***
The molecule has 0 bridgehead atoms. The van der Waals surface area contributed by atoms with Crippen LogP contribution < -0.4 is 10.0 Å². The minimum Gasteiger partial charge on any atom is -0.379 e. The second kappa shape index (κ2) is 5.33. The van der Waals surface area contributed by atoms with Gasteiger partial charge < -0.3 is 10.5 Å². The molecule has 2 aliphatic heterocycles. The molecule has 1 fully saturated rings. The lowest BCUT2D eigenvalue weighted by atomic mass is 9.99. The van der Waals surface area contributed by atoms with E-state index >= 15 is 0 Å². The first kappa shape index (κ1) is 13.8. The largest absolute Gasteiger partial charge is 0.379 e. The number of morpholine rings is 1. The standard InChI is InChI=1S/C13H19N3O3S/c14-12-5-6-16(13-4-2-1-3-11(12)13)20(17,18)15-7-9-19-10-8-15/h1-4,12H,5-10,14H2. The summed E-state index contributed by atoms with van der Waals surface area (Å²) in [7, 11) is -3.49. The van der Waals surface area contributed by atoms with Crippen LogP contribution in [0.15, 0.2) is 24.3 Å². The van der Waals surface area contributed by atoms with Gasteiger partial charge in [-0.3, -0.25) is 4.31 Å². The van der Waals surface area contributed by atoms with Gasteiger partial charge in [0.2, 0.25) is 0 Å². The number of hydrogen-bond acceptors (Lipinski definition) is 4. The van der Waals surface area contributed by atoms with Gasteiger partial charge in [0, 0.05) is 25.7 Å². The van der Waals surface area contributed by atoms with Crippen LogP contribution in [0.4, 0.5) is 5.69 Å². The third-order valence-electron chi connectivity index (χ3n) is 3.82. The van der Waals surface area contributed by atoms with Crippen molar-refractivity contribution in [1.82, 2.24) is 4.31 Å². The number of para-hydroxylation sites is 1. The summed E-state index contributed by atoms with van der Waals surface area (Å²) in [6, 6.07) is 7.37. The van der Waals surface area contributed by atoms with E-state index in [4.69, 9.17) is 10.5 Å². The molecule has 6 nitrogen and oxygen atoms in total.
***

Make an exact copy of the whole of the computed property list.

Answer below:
The molecule has 0 bridgehead atoms. The van der Waals surface area contributed by atoms with Crippen LogP contribution < -0.4 is 10.0 Å². The minimum Gasteiger partial charge on any atom is -0.379 e. The second kappa shape index (κ2) is 5.33. The van der Waals surface area contributed by atoms with Gasteiger partial charge < -0.3 is 10.5 Å². The molecule has 2 aliphatic heterocycles. The molecule has 1 fully saturated rings. The lowest BCUT2D eigenvalue weighted by atomic mass is 9.99. The van der Waals surface area contributed by atoms with E-state index >= 15 is 0 Å². The first kappa shape index (κ1) is 13.8. The largest absolute Gasteiger partial charge is 0.379 e. The number of morpholine rings is 1. The standard InChI is InChI=1S/C13H19N3O3S/c14-12-5-6-16(13-4-2-1-3-11(12)13)20(17,18)15-7-9-19-10-8-15/h1-4,12H,5-10,14H2. The summed E-state index contributed by atoms with van der Waals surface area (Å²) in [7, 11) is -3.49. The van der Waals surface area contributed by atoms with Crippen LogP contribution in [0.15, 0.2) is 24.3 Å². The van der Waals surface area contributed by atoms with Gasteiger partial charge in [-0.3, -0.25) is 4.31 Å². The van der Waals surface area contributed by atoms with Gasteiger partial charge in [0.2, 0.25) is 0 Å². The number of hydrogen-bond acceptors (Lipinski definition) is 4. The van der Waals surface area contributed by atoms with Gasteiger partial charge in [0, 0.05) is 25.7 Å². The van der Waals surface area contributed by atoms with Crippen LogP contribution in [0.4, 0.5) is 5.69 Å². The third-order valence-electron chi connectivity index (χ3n) is 3.82. The van der Waals surface area contributed by atoms with Crippen molar-refractivity contribution in [1.82, 2.24) is 4.31 Å². The number of para-hydroxylation sites is 1. The summed E-state index contributed by atoms with van der Waals surface area (Å²) in [6, 6.07) is 7.37. The van der Waals surface area contributed by atoms with E-state index in [4.69, 9.17) is 10.5 Å². The molecule has 6 nitrogen and oxygen atoms in total.